To tell her story fully, I'll have to start with the story of Bella.
Bella came to us for reschooling as a naughty five year old pony who had an established habit of bucking, resulting in a complete loss of nerve in her fifteen year old rider, E. The YD was three years younger than E, but had way more experience riding all kinds of ponies and she quickly clicked with Bella. Bella tried to buck her off regularly, but failed every time, and eventually stopped bucking (mostly). E, meanwhile, was enjoying herself riding our elderly schoolmaster, Pepper, and was steadily rebuilding her confidence.
The arrangement suited both parties, E got to take Pepper out to a clear round competition and the YD was just about ready to take Bella out showjumping when tragedy (and I really mean tragedy) struck.
E was severely injured in a car crash and died shortly after.
Her family, needless to say, were devastated and the last thing they needed to think about was the pony. We assured them that we would take good care of Bella for as long as they needed us to.
That's how the YD ended up campaigning Bella for four years. After the first year, Bella's owner started going to shows to watch them compete, and although the first few shows were very emotional for everyone concerned, she came to enjoy watching Bella and the YD as much as I did. Bella was frequently naughty, and could throw in a series of bucks between fences "just for fun", which often resulted in a pole on the ground, but she enjoyed her jumping nonetheless. Any ribbons which came their way went to E's grave, and I liked to think of them brightening up the graveyard and causing people to stop and think about the pony-mad young girl whose life was cut so short.
When the YD was sixteen, the age-limit for pony classes, we all got together to decide what to do. Selling Bella was not an option - she is a last link between her owner and E. We considered having her re-measured and rated as a horse - she was right on the height limit for pony classes and this was a definite option, but we were not convinced it was the right option. She was comfortable jumping up to 1.10M, but any higher seemed a bit much for her, and she would have struggled to cope with horse distances on a technical course.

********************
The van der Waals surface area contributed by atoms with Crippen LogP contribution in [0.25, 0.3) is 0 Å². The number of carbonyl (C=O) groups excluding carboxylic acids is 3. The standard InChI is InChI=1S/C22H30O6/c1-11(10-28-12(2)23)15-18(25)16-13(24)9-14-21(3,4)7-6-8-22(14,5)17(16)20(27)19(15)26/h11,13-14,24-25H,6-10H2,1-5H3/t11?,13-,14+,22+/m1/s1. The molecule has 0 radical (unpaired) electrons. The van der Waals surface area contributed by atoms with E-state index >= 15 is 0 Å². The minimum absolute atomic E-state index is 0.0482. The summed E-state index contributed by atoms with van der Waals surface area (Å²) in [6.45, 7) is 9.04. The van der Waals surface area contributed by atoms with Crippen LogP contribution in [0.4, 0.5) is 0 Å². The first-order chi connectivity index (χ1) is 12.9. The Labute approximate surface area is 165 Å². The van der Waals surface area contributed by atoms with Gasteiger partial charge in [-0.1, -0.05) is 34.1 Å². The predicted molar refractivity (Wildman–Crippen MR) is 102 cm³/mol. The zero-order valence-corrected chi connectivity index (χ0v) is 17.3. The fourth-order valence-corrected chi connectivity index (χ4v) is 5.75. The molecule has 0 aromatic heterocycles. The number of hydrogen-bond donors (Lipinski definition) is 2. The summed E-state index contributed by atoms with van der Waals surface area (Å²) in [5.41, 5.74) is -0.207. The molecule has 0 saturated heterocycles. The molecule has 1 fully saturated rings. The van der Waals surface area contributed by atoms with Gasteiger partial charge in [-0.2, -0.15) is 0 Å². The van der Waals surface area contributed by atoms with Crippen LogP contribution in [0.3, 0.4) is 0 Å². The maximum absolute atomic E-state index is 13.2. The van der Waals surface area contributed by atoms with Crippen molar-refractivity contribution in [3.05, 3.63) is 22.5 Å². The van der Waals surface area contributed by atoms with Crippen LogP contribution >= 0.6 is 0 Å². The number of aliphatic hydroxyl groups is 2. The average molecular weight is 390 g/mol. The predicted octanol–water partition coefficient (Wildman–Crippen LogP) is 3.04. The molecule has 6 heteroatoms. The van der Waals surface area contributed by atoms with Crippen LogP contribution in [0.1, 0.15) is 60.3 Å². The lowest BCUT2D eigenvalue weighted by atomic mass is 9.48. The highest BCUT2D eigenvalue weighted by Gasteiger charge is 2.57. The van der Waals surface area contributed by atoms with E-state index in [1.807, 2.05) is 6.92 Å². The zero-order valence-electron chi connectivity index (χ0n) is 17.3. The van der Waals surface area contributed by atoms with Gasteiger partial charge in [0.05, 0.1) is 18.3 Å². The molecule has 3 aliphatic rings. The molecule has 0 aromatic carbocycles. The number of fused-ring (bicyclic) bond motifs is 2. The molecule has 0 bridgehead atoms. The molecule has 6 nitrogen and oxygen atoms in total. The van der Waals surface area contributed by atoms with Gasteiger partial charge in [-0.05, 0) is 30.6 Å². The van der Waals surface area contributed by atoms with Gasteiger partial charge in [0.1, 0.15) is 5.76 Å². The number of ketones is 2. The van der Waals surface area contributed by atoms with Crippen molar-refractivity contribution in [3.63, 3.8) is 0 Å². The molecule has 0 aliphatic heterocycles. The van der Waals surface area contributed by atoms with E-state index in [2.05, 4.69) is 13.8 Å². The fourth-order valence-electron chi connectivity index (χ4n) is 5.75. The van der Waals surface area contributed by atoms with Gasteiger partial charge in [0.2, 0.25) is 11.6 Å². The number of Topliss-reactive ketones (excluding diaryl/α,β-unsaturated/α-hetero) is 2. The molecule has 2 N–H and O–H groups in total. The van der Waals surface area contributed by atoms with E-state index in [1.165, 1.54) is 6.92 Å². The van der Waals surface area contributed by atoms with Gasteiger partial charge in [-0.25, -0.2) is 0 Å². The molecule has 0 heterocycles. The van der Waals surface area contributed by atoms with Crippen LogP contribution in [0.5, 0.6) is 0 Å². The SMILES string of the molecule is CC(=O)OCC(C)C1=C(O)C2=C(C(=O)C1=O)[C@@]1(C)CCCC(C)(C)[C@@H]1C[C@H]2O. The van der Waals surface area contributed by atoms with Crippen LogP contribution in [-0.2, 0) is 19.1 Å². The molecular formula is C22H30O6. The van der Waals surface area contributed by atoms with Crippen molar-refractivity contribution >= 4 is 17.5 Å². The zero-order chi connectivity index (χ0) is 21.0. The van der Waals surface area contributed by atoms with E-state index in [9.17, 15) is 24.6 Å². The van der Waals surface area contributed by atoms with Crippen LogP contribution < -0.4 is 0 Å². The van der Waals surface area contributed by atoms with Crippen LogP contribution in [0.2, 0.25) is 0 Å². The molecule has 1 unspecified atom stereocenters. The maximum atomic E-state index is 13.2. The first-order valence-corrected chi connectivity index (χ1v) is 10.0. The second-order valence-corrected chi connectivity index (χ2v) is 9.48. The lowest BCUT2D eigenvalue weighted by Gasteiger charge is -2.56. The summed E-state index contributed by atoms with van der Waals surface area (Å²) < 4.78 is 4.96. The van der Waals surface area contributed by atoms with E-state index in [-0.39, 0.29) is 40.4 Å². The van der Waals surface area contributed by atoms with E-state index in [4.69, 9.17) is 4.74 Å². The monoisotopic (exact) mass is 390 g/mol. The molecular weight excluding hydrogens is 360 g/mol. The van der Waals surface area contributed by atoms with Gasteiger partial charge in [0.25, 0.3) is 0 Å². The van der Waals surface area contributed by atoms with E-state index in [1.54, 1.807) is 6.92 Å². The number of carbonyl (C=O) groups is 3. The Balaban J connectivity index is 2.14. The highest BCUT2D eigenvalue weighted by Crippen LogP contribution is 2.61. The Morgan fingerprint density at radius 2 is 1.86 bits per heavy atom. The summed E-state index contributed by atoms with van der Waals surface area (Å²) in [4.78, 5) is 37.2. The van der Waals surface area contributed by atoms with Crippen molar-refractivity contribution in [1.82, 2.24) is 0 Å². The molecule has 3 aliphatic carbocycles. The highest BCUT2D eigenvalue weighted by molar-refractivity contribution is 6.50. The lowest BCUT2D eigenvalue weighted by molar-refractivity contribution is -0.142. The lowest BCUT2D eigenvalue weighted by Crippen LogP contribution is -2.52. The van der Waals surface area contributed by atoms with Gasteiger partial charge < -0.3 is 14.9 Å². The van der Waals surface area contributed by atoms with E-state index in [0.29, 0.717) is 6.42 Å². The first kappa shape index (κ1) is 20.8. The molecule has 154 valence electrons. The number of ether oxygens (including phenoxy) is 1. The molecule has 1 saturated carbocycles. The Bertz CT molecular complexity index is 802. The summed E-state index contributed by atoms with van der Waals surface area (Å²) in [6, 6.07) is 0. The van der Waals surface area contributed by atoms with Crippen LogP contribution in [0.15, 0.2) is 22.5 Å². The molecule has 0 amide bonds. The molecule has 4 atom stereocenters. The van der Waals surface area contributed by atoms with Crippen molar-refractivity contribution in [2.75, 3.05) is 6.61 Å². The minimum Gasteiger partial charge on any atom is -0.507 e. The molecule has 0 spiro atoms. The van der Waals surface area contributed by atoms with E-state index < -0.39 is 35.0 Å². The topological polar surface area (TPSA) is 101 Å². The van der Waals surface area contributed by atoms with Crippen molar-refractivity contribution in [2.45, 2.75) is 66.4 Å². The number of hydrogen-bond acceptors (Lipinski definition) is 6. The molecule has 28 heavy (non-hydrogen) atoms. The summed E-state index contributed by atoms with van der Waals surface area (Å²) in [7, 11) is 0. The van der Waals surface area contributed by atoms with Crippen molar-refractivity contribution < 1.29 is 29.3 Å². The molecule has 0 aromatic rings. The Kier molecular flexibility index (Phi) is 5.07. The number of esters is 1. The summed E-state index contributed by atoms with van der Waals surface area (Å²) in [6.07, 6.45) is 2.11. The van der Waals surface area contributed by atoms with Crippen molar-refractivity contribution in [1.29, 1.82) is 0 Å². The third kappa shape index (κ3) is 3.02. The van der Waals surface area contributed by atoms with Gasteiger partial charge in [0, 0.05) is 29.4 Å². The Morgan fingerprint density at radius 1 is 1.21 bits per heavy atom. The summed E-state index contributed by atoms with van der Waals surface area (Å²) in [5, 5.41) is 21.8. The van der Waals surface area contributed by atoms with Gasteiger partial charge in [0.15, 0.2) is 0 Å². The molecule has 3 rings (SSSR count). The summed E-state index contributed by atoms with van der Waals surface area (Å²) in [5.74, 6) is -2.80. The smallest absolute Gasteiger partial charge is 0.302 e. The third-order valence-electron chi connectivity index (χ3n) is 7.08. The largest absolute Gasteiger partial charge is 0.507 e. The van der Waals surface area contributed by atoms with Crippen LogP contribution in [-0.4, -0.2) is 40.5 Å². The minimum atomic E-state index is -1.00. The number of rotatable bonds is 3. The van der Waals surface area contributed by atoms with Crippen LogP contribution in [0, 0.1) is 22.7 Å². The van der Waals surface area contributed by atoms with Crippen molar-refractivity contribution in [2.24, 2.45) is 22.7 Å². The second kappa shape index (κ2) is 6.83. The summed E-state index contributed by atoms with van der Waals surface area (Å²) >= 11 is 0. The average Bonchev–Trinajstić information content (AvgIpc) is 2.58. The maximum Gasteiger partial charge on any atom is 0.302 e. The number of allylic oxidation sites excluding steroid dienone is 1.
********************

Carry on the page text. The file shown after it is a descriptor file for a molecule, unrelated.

An alternative was to find another young rider for her, but she was not an easy pony by any means, and we couldn't think of any sympathetic youngsters who would be able to cope with her occasional histrionics.
The YD was still as keen as mustard at this stage, and was making regular pocket-money taking in horses and ponies to school. It seemed unthinkable that she would lose interest, so we discussed the possibility of breeding from Bella, with a view to producing a nice little horse for her to train and hopefully compete on in the future. The foal would be co-owned, and we would split all the costs along the way. This would also gave us a bit more time to find a new rider for Bella.
Her owner liked the idea and we liked the idea of keeping a part of Bella - in four years, we had grown pretty fond of her! We rationalised the idea by saying that even if the impossible happened and the YD stopped riding, the market was still pretty good for quality young-stock, so we reassured ourselves that we would be able to sell the offspring easily enough.
A suitable stallion was chosen (a son of the great show-jumper Cruising), Bella was inseminated and went in foal straight away. A full year later, Marshall hit the ground, a stunning chestnut colt. Bella was a great mum and all was well.
I had previously discovered the pitfalls of breeding - you breed one cute little pony foal every year, and in four years time you've got five ponies to keep, so I was quite certain that I didn't want another foal. I spoke to Bella's owner and told her this, and said if she wanted to go again it was up to her.